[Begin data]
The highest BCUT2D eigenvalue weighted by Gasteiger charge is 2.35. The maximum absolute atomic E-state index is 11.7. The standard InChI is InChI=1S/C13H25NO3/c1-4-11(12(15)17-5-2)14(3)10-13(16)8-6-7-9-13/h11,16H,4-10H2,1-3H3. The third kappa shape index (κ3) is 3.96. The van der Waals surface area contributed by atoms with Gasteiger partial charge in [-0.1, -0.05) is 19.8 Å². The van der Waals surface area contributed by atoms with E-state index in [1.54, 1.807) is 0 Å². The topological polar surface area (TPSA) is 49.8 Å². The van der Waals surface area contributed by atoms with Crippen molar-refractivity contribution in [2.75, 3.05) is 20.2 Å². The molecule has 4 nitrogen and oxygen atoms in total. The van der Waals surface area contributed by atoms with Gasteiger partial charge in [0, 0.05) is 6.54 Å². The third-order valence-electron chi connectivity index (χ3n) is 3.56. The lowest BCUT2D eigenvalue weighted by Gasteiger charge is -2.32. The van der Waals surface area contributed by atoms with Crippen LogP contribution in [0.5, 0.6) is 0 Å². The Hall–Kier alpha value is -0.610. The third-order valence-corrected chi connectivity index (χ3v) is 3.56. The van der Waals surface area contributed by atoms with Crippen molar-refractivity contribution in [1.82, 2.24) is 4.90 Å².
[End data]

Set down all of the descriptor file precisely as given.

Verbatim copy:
The highest BCUT2D eigenvalue weighted by Gasteiger charge is 2.35. The maximum absolute atomic E-state index is 11.7. The standard InChI is InChI=1S/C13H25NO3/c1-4-11(12(15)17-5-2)14(3)10-13(16)8-6-7-9-13/h11,16H,4-10H2,1-3H3. The third kappa shape index (κ3) is 3.96. The van der Waals surface area contributed by atoms with Gasteiger partial charge in [-0.1, -0.05) is 19.8 Å². The van der Waals surface area contributed by atoms with E-state index in [1.54, 1.807) is 0 Å². The topological polar surface area (TPSA) is 49.8 Å². The van der Waals surface area contributed by atoms with Crippen molar-refractivity contribution in [2.75, 3.05) is 20.2 Å². The molecule has 4 nitrogen and oxygen atoms in total. The van der Waals surface area contributed by atoms with Gasteiger partial charge in [0, 0.05) is 6.54 Å². The third-order valence-electron chi connectivity index (χ3n) is 3.56. The lowest BCUT2D eigenvalue weighted by Gasteiger charge is -2.32. The van der Waals surface area contributed by atoms with Crippen LogP contribution in [0.5, 0.6) is 0 Å². The Hall–Kier alpha value is -0.610. The third-order valence-corrected chi connectivity index (χ3v) is 3.56. The van der Waals surface area contributed by atoms with Crippen molar-refractivity contribution in [1.82, 2.24) is 4.90 Å².